THE LIFE AND TIMES OF JAMES A. BONDOUX

VIETNAM AND CAMBODIA

Bangkok

It seems that all travel to SouthEast Asia must pass through Bangkok. Here we are with some of the Royal Palace’'s Apsaras.

Mausoleum

Uncle Ho was a simple man, and he requested a normal grave. Naturally, he got a Lenin-style Mausoleum.

Indiana Jones

Amid the mysterious Cambodian temples, an Indiana Jones moment.

Monks

A pair of Buddhist monks resting in one of the Angor Wat temples.

Angkor Wat

The fabled Angkor Wat temple.

Ha Long Bay

Spectacular limestone formations rising out of Ha Long Bay.

Fishermen Home

The fishermen of Ha Long Bay live on scattered houseboats, like this one.

Vietnamese Fishermen

These look like they are running errands, rther than fishing.

Stupa

This Stupa by one of the Killing Fields is filled with 10,000 skulls, arrayed by age and gender.

Cambodian Temple

Angor Wat is surrounded by dozens of temples, such as this fine example.

It seemed advantageous to plan a trip to Indochina following our cruise down the Yangtze gorges… we told ourselves "as long as we’re there, with airfare paid and all"… this is how we wound up in Vietnam and Cambodia in October 2002.

Abercrombie & Kent are known for having a first-class travel infrastructure in Asia, and we asked them to arrange for a private tour for the two of us. We hopscotched to Bangkok, Hanoi, Da Nang, Saigon, Phnom Penh, and Siem Reap; at each location we were met by a local guide and a car and driver, and it was first cabin all the way.

While in Bangkok, we focused on the Royal Palace, since we were just blowing through on our way to the main event. Tukkie, our beautiful and, charming guide gave us the graceful Thai joined palm salutation and then proceeded to guide through this most teeming of Asian cities.

In Hanoi I was delighted to get a whiff of the French Colonial atmosphere, which was always for me one the great charms of my visits to North and West African countries (nothing imperialistic in that, as many locals also have a nostalgia for the French days). The Hotel Metropole preserves the feeling, ensconced in the heart of what could be an old provincial town in France. Apparently everyone who stays there is given the Graham Greene room – so that’s where we stayed.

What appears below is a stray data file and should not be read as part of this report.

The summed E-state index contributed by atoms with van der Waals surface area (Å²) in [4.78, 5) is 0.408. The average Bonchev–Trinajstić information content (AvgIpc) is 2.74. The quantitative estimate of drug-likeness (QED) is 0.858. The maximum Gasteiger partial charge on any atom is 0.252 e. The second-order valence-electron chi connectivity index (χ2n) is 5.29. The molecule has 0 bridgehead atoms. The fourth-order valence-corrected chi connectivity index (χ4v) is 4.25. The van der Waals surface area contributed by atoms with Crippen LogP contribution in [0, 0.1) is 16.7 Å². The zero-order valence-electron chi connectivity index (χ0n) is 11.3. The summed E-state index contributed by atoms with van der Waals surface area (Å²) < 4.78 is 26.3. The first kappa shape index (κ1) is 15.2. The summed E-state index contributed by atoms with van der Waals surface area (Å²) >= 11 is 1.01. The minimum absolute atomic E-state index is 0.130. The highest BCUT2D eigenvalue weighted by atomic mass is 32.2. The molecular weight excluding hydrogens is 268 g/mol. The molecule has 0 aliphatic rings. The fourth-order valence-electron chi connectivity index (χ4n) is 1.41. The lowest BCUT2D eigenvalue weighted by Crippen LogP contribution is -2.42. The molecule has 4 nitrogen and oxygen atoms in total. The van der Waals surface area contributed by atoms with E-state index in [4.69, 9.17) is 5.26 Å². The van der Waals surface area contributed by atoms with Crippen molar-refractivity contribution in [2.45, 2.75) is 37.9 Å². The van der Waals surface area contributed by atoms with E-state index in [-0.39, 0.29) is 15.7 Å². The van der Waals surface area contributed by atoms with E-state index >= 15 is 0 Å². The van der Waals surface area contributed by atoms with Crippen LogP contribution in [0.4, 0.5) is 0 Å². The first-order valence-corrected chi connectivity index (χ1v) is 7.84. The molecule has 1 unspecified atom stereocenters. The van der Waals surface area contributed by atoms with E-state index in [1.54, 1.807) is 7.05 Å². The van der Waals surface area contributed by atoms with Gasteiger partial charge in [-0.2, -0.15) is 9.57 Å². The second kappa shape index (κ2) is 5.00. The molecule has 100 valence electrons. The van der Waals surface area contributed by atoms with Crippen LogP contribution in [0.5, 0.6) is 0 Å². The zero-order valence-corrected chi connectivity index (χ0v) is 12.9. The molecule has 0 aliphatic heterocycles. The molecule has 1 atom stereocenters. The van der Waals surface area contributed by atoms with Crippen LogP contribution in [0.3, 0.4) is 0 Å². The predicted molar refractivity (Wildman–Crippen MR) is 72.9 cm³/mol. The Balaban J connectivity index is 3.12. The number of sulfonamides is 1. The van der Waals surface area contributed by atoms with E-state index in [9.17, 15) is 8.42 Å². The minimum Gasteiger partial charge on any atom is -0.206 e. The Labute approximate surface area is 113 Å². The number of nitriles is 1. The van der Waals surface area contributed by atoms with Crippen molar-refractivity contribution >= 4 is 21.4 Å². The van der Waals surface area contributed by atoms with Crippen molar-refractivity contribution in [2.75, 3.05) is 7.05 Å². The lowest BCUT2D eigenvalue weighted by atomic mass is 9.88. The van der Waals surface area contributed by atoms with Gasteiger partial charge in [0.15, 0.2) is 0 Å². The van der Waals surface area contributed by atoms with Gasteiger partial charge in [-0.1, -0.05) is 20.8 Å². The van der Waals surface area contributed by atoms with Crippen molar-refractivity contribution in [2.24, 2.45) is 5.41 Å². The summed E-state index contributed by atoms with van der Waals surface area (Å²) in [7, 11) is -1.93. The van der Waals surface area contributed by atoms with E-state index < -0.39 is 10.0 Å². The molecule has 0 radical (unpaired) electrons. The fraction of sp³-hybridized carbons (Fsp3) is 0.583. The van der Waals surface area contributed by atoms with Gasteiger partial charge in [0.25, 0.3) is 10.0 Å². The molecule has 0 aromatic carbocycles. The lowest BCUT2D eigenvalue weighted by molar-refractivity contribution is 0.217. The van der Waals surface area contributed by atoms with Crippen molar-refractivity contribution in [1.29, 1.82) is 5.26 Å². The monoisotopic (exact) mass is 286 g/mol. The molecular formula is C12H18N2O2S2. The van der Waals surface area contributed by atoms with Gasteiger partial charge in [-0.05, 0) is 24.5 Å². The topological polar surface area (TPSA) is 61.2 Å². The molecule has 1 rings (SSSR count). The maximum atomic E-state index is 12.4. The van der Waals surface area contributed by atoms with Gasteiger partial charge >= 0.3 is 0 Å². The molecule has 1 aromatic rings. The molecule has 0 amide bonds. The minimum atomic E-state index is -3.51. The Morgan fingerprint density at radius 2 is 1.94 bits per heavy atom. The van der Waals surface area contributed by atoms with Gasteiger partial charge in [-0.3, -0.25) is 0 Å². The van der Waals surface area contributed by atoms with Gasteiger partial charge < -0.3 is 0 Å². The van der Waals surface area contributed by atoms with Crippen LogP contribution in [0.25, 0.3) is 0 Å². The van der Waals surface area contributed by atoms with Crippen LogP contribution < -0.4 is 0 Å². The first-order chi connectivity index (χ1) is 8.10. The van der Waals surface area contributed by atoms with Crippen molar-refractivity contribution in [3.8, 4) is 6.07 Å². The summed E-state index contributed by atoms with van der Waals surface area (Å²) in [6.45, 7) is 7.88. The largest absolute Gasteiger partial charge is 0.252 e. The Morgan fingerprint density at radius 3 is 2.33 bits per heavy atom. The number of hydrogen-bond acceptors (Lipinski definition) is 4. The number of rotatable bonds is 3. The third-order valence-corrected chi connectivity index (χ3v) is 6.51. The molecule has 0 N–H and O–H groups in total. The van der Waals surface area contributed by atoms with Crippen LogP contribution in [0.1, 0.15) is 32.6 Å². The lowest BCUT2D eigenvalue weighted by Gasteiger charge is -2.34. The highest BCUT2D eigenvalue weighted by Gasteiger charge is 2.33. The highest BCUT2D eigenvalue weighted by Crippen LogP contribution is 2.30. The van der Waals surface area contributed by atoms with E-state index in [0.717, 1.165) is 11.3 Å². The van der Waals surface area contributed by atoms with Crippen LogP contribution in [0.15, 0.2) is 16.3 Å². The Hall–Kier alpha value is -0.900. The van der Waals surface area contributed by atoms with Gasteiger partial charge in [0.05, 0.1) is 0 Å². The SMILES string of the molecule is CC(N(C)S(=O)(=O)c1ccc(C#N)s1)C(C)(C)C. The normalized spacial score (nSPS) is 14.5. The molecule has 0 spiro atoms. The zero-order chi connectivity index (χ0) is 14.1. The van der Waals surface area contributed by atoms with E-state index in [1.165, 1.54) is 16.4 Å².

We saw the monument to John McCain, the preserved corner of the old "Hanoi Hilton" prison, sat through an unusual performance of the water puppet show, gaped at Ho Chi Minh’s ascetic little house which contrasts with the great Mausoleum in which he is buried.

A clattering Russian-made helicopter ride took us to "Ha Long Bay of the Descending Dragon" where we had a private boat tour of the unusual limestone formations, caves, and floating fishermen villages. During our "cyclo" (pedicab) tour of the old city, Kathryn bought a traditional "ao dai" silk pantsuit before our departure to Hue and Da Nang. There we relaxed on China Beach after visiting the Imperial Citadel.

Then it was onward to Saigon (now officially Ho Chi Minh City, but more often still Saigon). A sunset cruise on the Saigon River started our visit, and our guide Nguyen (who preferred the moniker Tom) took us to the sobering War Crimes Museum (the "American War" is what it is called there - the phrase stopped me dead the first time I heard it, but then it is perfectly logical and correct from the local vantage point) and on an excursion to the Cu Chi tunnel network, so useful to the Viet Cong.

We flew to Phnom Penh where we started our Cambodian tour with a grim visit to the school used as torture central by the Khmer Rouge during their genocidal rampage, and also went out to one of killing fields, marked by a stupa with a stack of 10,000 skulls.

The three days we spent at the wide collection of temples at Angkor Wat and in the surrounding countryside constituted a cycle of repeated astonishment, but also I couldn’t help but think of the adventures of Indiana Jones.

We were both quite taken by the quiet courtesy and gentleness of the various people we encountered on this trip. Two weeks proved to be much too short a period to do justice to this small corner of the world. We have the firm intention of making a return visit at some future date.